During the 2016-17 season, the Boston Celtics were horrendous when it came to rebounding.
Players like Kelly Olynyk and Jonas Jerebko, that had the strength and size to compete under the basket, were not producing. The Celtics’ best rebounder, Al Horford, was averaging a mere 6.8 rebounds per game (RPG) and the team finished the season ranked 26th-place in RPG. This season, however, the team’s rebounding abilities have increased dramatically.
The Celtics went through what can be called a roster overhaul coming into this season. So far, it seems to be working to their advantage. Heading into Monday’s game against the Atlanta Hawks, the Celtics are ranked 4th in the NBA in RPG with 56.2.
Not one player on the current roster cracks the list of NBA top-10 rebounders (Al Horford sits at 19th), but the team collectively has figured out ways to dominate their opponents. The team has been benefiting from the rebounding efforts of all five positions, which is something that Celtics fans haven’t seen for a while.
Horford has proven to be a much stronger presence in the paint. He has increased his RPG from 6.8 to 9.1, his highest average since 2012. His defensive rebounding percentage has improved significantly, climbing from 18.6 percent to 25.2 percent. To round it out, his contested defensive rebounding percentage has also increased from 26.2 percent to 33.8 percent.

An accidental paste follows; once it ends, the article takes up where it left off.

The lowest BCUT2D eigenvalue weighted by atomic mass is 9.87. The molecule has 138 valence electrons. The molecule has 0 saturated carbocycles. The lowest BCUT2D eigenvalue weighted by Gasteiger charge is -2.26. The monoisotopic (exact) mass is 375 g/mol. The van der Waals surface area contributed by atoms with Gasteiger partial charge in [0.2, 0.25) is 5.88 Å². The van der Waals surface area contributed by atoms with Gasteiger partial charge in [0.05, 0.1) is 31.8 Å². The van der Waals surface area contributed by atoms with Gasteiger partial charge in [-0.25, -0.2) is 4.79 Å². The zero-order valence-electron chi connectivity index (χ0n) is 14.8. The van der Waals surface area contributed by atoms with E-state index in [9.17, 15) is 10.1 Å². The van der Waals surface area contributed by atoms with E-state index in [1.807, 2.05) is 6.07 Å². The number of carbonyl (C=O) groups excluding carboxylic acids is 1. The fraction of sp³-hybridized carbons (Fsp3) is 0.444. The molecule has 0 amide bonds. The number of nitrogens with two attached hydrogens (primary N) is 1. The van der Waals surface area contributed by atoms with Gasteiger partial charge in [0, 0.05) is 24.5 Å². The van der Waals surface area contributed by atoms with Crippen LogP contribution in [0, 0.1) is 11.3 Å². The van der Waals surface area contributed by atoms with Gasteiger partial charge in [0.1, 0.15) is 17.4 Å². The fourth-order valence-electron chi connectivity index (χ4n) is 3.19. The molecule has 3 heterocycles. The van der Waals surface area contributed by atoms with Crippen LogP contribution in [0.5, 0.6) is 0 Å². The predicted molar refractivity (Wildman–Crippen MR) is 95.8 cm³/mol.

Following Horford, the team’s next three RPG leaders are Jaylen Brown, Jayson Tatum, and Aron Baynes, respectively.
In his sophomore season, Brown’s defensive numbers have increased across the board: he has improved in RPG (currently 6.6), rebounds per 36-minutes, total rebound rate, and defensive rebounding percentage.
Back in summer league, Tatum was averaging double-digit rebounds. Although those numbers haven’t exactly translated into this season, Tatum has proven he can compete in the big league, averaging 6.3 RPG.
Baynes, a center that stands at just under seven feet, completes the top-4 with an RPG of 5.7. He is also posting a total rebound percentage of 15.8 percent and a defensive rebound percentage of 20.7 percent.
The season is still early, so it’s questionable whether or not the team will be able to sustain this high-level rebounding through the spring. Regardless, the C’s performance thus far is an indicator of their potential success as a top-tier team.